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EDN, May 26, 2011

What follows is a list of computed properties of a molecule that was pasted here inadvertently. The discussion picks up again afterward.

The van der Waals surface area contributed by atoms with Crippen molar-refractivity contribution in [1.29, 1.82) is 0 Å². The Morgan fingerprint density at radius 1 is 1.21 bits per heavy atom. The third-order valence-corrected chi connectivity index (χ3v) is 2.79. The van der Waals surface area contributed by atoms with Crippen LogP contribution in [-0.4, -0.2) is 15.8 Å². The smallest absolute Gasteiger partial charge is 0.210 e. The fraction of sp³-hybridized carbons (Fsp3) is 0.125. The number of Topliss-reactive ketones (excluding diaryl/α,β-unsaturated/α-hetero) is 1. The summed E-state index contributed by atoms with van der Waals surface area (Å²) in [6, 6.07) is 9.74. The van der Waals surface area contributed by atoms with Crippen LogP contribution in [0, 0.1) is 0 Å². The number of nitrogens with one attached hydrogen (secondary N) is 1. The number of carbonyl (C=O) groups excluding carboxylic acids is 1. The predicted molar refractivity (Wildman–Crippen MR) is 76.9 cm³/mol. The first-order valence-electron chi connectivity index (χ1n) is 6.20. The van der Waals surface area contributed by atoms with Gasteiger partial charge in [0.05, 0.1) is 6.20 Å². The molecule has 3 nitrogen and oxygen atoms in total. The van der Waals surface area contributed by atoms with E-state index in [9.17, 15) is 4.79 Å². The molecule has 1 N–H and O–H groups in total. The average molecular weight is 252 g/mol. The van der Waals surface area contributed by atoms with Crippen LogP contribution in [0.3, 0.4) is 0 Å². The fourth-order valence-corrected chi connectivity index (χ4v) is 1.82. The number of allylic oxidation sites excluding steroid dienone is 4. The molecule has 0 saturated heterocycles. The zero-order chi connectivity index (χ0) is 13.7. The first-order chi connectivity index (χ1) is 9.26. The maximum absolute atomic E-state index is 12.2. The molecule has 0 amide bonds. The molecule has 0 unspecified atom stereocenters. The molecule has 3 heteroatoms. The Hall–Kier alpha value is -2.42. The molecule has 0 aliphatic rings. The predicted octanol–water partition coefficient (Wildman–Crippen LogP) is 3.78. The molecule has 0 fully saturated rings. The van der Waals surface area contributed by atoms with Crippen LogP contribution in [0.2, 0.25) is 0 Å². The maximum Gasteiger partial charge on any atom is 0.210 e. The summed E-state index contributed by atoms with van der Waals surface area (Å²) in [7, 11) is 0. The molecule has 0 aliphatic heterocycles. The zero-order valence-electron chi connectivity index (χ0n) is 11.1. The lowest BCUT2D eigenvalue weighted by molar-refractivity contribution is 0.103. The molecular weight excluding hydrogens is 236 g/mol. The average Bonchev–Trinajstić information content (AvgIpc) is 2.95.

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LANE-CHANGE ASSISTANCE BLIND-SPOT DETECTION SELF-PARKING SI DE IMPACT SIDE IMP PARKING ASSISTANCE/ VISION E/ SIDE IMPACT LANE-CHANGE ASSISTANCE BLIND-SPOT DETECTION SIDE IMPACT SELF-PARKING CROSS- TRAFFIC ALERT LANE-DEPARTURE WARNING BRAKE- A PARKING ASSISTANCE ASSISTANCE/ COLLISION AVOIDANCE ADAPTIVE CRUISE CONTROL LANE-DEPARTURE WARNING CROSS- TRAFFIC ALERT RADAR APPLICATION ULTRASONIC Figure 2 Several driver-assistance systems are currently using radar technology to provide blind-spot detection, parking assistance, collision avoidance, and other driver aids (courtesy Analog Devices). sonic sensors in future designs (Figure 2). Radar works in any type of weather and has short-, medium-, and long- range characteristics. For example, adaptive cruise control works in the long range, looking 200m in front of the car, tracking the car, and accelerat- ing or braking the car to maintain a certain distance. Radar also provides blind-spot detection and lane-departure warning. Early versions of these systems audibly warned the driver of an impend- ing problem, but some implementations now take control of the car to avoid the problem. For example, the 2011 Infiniti M56 has an optional blind-spot-warn- ing/intervention system that relies on radar scans from the left and the right rear quadrant of a car. If the radar system detects a car in the driver's blind spot, a light comes on. If the driver activates the turn signal, an audible beep comes on. If the driver persists and starts to move into another lane, the car gently applies brakes on the opposite side of the car, moving the car back into the center of the lane (Reference 3). Most automotive radar systems cur- rently are not highly integrated, tak- ing up significant space, and are costly. Analog Devices' recently introduced AD8283 integrated automotive-radar- RV-3029-C2 REAL TIME CLOCK MODULE WORLD SMALLEST CERAMIC PACKAGE DIGITAL TEMPERATURE COMPENSATED RTC Accuracy: +/-3ppm @ 25C, Size: 5.0 x 3.2 x 1.2mm Voltage Range: 1.3 to 5.5V, SPI & I2 C Interface MICRO CRYSTAL SWITZERLAND sales@microcrystal.com www.microcrystal.com receiver analog front end represents the increasing integration that decreases the size and cost of automotive radar (Figure 3). It will sell for about 50% less than a discrete design for an automotive analog front end and fits into a 10×10- mm package. "The market is moving toward putting radar into nonluxury vehicles—cars for the rest of us," says Sam Weinstein, product manager for the Precision Linear Group at Analog Devices. The sample price for a six- channel AD8283 is $12.44 (1000). IR (infrared) LEDs and photosen- sors find use in automotive applications, such as rain sensing/wiper activation on SWISS MADE QUALITY 42 EDN | MAY 26, 2011

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